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Gender Diaries: Ryan Galowich

As the world continues to push against gender constructs, the conversation around how people are identifying themselves is constantly evolving. Each week, MILK.XYZ will feature a guest editor writing about their specific relationship with gender and, often, where it intersects with fashion. This week, we feature performance artist Ryan Galowich.

anything but he/him

What’s the first thing you notice about me?

Is it the way I move? The clothes I choose to cover myself in?

Is it my glossy red nails or the hearts stamped on my lower cheeks floating above my mustache? Maybe it’s the feminine rasp of my voice or the way my smoky scent lingers when I enter a room.

I’m always curious where people’s first perceptions begin, when my body is inevitably assumed as a vessel of masculinity.

She’s beauty, she’s grace, she’s got a mustache on her face. Everywhere I go, I’m falsely perceived as masculine. I shave half of my body, put on makeup, smoke a joint and tuck everyday before I leave the house, all with the intent of giving me the confidence to navigate the streets of New York City.

I’ve learned to rely on my own warped rendering of how we’re conditioned to socially perceive and perform femininity as a means of inclusion, but also survival. I’m constantly negotiating with the presentation of my body between what feels powerful, and what feels safe.

I often refer to myself as a proud bearded woman because it’s important to acknowledge that there is no singular manifestation of transness nor womanhood that is any more valid than the next. Drag artists from my sweet home Chicago like Imp Queen and Lucy Stoole inspire me to live my hairy femme truth and articulate my womanhood however feels the most natural to me.

The work I create often sits at an intersection of digital media and conceptual performance art that allows me to explore my body and my movements. I feel an innate limitation when exploring my femininity through static mediums. My gender is not fixed, it is constantly changing.

My body feels choreographed to perform a routine of gestures such as shaving, tucking, putting on makeup and more that I’ve had to learn over time, but these actions have since become a second nature to my body. It’s taken time to accept these gestures and learn to love my movement, but the more I explore it every day, the more I feel it serves as a vessel to carry my femininity wherever I go.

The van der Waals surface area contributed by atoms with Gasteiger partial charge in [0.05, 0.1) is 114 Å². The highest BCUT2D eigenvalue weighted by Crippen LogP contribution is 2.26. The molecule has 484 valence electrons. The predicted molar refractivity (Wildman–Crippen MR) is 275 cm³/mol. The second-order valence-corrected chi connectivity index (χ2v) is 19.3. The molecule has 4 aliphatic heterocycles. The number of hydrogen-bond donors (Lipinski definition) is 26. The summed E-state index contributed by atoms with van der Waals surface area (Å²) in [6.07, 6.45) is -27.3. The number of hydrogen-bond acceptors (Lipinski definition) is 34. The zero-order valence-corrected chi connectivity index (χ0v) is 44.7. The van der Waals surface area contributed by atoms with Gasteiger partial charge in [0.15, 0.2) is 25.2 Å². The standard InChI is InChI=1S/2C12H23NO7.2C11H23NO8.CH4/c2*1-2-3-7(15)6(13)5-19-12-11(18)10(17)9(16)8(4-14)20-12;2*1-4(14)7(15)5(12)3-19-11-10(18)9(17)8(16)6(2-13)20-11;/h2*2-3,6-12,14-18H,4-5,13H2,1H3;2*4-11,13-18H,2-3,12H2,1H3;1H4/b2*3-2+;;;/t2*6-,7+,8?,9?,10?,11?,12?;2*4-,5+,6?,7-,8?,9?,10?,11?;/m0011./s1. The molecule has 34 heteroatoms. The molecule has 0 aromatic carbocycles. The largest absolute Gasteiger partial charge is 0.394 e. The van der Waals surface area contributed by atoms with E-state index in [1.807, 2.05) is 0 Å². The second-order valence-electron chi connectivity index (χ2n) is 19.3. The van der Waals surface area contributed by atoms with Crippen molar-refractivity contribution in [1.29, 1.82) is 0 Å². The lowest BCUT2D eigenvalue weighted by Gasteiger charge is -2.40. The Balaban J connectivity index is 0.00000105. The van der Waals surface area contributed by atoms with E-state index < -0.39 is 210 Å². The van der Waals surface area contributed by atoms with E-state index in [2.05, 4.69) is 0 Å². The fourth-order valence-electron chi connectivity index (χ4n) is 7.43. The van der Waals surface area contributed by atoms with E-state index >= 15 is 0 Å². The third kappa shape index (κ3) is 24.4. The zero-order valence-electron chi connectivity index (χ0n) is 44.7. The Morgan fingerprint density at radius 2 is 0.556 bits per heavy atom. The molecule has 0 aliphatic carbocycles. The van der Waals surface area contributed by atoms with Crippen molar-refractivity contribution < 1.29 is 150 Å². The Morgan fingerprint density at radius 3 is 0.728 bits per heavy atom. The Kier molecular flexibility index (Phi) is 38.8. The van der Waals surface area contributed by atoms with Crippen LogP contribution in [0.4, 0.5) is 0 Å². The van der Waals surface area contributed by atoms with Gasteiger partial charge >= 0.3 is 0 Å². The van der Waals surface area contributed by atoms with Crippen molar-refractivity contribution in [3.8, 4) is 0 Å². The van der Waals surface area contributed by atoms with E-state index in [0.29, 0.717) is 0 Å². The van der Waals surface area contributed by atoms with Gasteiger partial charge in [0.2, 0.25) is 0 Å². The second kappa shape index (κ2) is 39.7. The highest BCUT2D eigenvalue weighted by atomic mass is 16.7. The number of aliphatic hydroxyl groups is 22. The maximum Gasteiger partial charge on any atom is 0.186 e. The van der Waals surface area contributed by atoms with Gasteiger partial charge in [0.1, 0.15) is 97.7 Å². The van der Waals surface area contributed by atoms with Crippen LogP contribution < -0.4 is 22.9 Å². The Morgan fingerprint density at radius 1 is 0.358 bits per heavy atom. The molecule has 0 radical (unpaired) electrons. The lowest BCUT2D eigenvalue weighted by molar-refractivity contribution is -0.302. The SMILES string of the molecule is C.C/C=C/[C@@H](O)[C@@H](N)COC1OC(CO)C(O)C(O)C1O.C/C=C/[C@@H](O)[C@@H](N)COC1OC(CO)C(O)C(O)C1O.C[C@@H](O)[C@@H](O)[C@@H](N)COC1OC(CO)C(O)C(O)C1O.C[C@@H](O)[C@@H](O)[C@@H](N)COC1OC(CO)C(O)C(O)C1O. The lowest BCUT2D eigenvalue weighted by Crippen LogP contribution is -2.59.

Processing my transness makes more sense to me in motion. When I create my artwork, the forms I choose are ephemeral; to translate visually my perception of my body in a specific moment, which like every moment, comes to an end. By the time it takes me to complete a video project or a performance piece, my thoughts on my gender could be in a completely different place then where the piece began.

I generally find it tokenizing to pose for photographs when my femininity is the thematic focus of the piece, because it feels so forced and adds pressure to each position. When I allow my body to perform movements instead, it lets me rely on gestures that are familiar and comfortable to recall from my everyday movements. The process of portraying my femininity through movement feels more natural and fluid. When a photo is taken of my body in motion, the movement is no longer present, but the individual frames expose something new. A still image taken of a gesture makes the movement itself invisible, while simultaneously exposing a new, undetected frame as the final product. What that single frame is capturing to me is the motions of gender expression that my body manifests when I accept my physical presentation and my feminine movements.

Sometimes I wonder if these gestures are defined by how we perceive them on the bodies around us, or by the way we perform them on our own body? Regardless, they’re both agencies of adhering to and resisting socially conditioned movements. There’s something inherently radical in the way my body moves. A quick walk to the bodega can be misread as an act of political rebellion because trans bodies and trans movement are still rarely seen as normal. Depending on the social location of a body, aspects of identity regarding gender, class, race and more are socially reproduced through normative mundane movements. Reassigning those gendered movements onto my body creates something that disturbs public spaces, often leading to verbal or physical responses that can turn my walk to the bodega into a run back to the apartment.

It hasn’t yet been normalized to witness feminine movements naturally portrayed onto a masculine-perceived body, or vice versa. Maybe it’s because it takes an untaught physical labor to untangle and retrain the body of its socially engrained gestures. Social environments often don’t allow these movements to just leave the body. Resistance to normative movements offers new ways for the body to move, as well as new ways for the body to be seen.

Mobility is a privilege, a tool, a reflection of social standards and a site of exploration that determines how we navigate our lives. My gender is expressed through the way my body movements are ephemeral. Knowing that I’ll move a certain way now, a different way next week, and a totally unimaginable way in a few years is exciting.

prioritize your body

explore the ways you move

smoke blunts

and don’t forget to love yourself.


-cool blue

Images courtesy of Sonja Briney; assisted by Ross Myren and Mary V Benoit

Stay tuned to Milk for more Gender Diaries and see our previous installments here.

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